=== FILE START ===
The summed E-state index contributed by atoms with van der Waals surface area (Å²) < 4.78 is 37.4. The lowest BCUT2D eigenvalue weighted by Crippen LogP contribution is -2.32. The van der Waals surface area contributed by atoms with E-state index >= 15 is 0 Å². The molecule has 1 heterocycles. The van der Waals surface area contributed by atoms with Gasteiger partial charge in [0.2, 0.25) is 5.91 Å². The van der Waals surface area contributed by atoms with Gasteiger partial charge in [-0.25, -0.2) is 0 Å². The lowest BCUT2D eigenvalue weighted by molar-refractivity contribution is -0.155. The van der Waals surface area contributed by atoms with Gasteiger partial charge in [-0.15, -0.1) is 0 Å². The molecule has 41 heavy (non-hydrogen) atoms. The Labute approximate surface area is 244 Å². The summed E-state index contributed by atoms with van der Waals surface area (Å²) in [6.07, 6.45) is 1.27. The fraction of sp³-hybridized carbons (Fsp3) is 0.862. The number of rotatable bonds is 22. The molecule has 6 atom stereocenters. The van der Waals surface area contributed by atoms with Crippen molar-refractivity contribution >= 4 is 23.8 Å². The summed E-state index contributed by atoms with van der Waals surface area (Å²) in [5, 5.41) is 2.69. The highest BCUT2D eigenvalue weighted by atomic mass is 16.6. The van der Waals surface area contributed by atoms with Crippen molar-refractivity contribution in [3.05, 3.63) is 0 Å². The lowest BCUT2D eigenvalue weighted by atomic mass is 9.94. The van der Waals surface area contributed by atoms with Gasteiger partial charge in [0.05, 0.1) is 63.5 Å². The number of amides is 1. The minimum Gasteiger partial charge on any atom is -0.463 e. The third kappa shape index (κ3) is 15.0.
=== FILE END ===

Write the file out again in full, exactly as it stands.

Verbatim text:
The summed E-state index contributed by atoms with van der Waals surface area (Å²) < 4.78 is 37.4. The lowest BCUT2D eigenvalue weighted by Crippen LogP contribution is -2.32. The van der Waals surface area contributed by atoms with E-state index >= 15 is 0 Å². The molecule has 1 heterocycles. The van der Waals surface area contributed by atoms with Gasteiger partial charge in [0.2, 0.25) is 5.91 Å². The van der Waals surface area contributed by atoms with Gasteiger partial charge in [-0.25, -0.2) is 0 Å². The lowest BCUT2D eigenvalue weighted by molar-refractivity contribution is -0.155. The van der Waals surface area contributed by atoms with Gasteiger partial charge in [-0.15, -0.1) is 0 Å². The molecule has 41 heavy (non-hydrogen) atoms. The Labute approximate surface area is 244 Å². The summed E-state index contributed by atoms with van der Waals surface area (Å²) in [6.07, 6.45) is 1.27. The fraction of sp³-hybridized carbons (Fsp3) is 0.862. The number of rotatable bonds is 22. The molecule has 6 atom stereocenters. The van der Waals surface area contributed by atoms with Crippen molar-refractivity contribution >= 4 is 23.8 Å². The summed E-state index contributed by atoms with van der Waals surface area (Å²) in [5, 5.41) is 2.69. The highest BCUT2D eigenvalue weighted by atomic mass is 16.6. The van der Waals surface area contributed by atoms with Crippen molar-refractivity contribution in [3.05, 3.63) is 0 Å². The lowest BCUT2D eigenvalue weighted by atomic mass is 9.94. The van der Waals surface area contributed by atoms with Gasteiger partial charge in [0.05, 0.1) is 63.5 Å². The number of amides is 1. The minimum Gasteiger partial charge on any atom is -0.463 e. The third kappa shape index (κ3) is 15.0.